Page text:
We have a number of concerns about Courtney’s line of reasoning here. First, the ‘dramatic’ figures cited in the SDH literature relate to differences in life expectancy between rich and poor countries, not between countries with different levels of redistribution/economic inequality – though there are of course also significant differences in health outcomes across different countries with similar levels of wealth.

Second, Courtney switches here from talking about (reducing) social inequalities in health and improving overall health. As we emphasised in the paper, we think it is important to keep these two goals distinct. Improvements in overall population health are perfectly consistent with increased health inequality (as Courtney acknowledges as well). Our concern in the paper – and the claim we were examining – was that redistributive policies would not reduce health inequalities.

Third, as we pointed out, it is problematic to assume that the best way to redress a health inequality is to remove or alter its (ultimate) cause. Even if one of the causes of health inequalities is social or economic inequality, it does not follow that the best way to address health inequalities is greater social or economic equality.

Courtney also suggests that we are more concerned about the possibility that we could implement policies might fail to reduce health inequalities (a type I error) than we are about the possibility that we could fail to argue for policies that could, after all, reduce health inequalities (a type II error). Further Courtney claims that even if such policies will not have the desired effect, they are, as it were, ‘risk-free’ because ‘they will not harm anyone’s health’ (emphasis added). This, however, is precisely the kind of over-emphasis on health we caution against. We do not think that such policies should be evaluated only in terms of their effects on health. Thinking of risk purely as health risk obscures other important considerations. Health is, of course, valuable but it cannot be the only thing that matters. We are not concerned that redistributive policies have bad effects, we are concerned about advocating for them because of their effects and the opportunity costs involved in selecting one policy over another.

At this point, we think, it is just not sufficiently clear that what social justice requires is what justice in health requires: we do not as yet have a good understanding of what justice in health requires, and of the means through which it would be best achieved. This is precisely what this multi-disciplinary dialogue should aim to clarify.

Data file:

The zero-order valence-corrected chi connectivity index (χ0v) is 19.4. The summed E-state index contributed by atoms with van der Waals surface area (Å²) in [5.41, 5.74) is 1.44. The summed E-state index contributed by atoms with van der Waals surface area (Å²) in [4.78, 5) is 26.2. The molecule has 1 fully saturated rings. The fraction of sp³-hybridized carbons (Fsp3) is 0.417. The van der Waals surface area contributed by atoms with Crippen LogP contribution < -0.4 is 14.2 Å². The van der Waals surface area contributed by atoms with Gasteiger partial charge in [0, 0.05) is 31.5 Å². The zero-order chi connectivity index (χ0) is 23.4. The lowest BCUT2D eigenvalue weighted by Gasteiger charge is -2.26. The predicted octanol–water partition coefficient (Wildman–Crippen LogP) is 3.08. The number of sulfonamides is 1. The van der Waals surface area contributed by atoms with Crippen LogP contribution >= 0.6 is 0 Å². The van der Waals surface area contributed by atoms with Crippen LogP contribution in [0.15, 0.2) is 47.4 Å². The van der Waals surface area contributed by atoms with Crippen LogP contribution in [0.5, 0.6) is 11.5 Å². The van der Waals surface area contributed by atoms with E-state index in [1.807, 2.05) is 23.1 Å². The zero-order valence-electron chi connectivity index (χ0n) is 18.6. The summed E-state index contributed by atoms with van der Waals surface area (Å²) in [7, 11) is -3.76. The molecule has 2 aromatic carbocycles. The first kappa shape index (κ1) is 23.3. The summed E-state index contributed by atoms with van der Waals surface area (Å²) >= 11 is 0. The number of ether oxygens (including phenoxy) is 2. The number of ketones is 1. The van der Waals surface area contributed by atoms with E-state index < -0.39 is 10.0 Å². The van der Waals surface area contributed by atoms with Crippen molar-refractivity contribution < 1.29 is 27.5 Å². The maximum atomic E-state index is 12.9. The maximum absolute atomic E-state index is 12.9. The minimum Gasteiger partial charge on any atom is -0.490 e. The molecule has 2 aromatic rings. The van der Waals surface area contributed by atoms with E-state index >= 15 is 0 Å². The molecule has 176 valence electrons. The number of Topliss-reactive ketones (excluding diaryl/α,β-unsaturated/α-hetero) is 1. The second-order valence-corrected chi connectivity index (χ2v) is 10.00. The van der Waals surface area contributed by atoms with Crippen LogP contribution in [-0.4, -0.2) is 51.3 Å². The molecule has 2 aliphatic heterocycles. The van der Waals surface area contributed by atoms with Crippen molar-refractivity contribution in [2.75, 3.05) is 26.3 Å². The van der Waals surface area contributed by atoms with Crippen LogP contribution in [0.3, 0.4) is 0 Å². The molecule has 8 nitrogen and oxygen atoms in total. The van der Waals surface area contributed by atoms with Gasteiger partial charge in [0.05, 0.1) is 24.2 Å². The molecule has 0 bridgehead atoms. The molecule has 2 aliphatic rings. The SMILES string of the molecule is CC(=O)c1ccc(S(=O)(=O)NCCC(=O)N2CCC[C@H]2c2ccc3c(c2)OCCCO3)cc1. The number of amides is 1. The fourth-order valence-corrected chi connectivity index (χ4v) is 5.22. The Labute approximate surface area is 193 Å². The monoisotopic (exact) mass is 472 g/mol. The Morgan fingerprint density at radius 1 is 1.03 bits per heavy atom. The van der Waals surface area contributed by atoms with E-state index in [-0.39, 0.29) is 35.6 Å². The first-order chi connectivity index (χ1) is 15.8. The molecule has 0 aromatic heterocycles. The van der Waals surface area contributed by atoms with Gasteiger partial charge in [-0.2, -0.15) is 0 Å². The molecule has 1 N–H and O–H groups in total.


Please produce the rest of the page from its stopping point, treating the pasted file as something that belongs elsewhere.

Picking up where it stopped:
*We borrow this expression from Gopal Sreenivasan. [http://www.thehastingscenter.org/Publications/HCR/Detail.aspx?id=842]

The Great Divide:Health Inequality Research in the UK and the US

Two major health inequality reports were recently released, one in the UK and the other in the US. This is the final post in a series which seeks to better understand the health perspective of these reports. In the first post we talked about the implications of how researchers frame their studies. In the second post we discussed the challenges to building evidence on the social determinants of health (SDOH). In the third post we presented 8 principles which help overcome these challenges. Using these principles as a framework, we will now evaluate the health perspective of the two reports.

Action on the social determinants of health requires that evidence be generated using sound methodological approaches. These approaches must be appropriate to the research questions being asked which in turn should be derived from a specifically defined problem. We will first look at the background of the two reports to get an idea for their specific aims. We will then look at the reports’ adherence to the 8 principles in hopes of gaining a better understanding of each study’s health perspective.

Background of Reports:

County Health Rankings(CHR): CHR is a major component of the US-based Mobilizing Action Toward Community Health (MATCH) project and a collaborative effort between The Robert Wood Johnson Foundation and the University of Wisconsin Population Health Institute. The CHR project was developed specifically to fulfill MATCH’s first objective: Increase awareness of the many factors that contribute to the health of communities. Researchers hope this increased awareness will ultimately catalyze multi-sector action that will improve health and reduce health inequalities within America.

The final report presents data for every county in each of the 50 States and ranks them both on measures of health outcomes and health determinants. Outcome data includes measurements of both mortality and morbidity. Specific health determinants were chosen across four broad categories, each weighted for its contribution to health: Health Behaviors (30%), Clinical Care (20%), Socio-economic Factors (40%) and Physical Environment (10%). Specific indicators were chosen “based on a review of the literature, expert opinion, and data analysis”.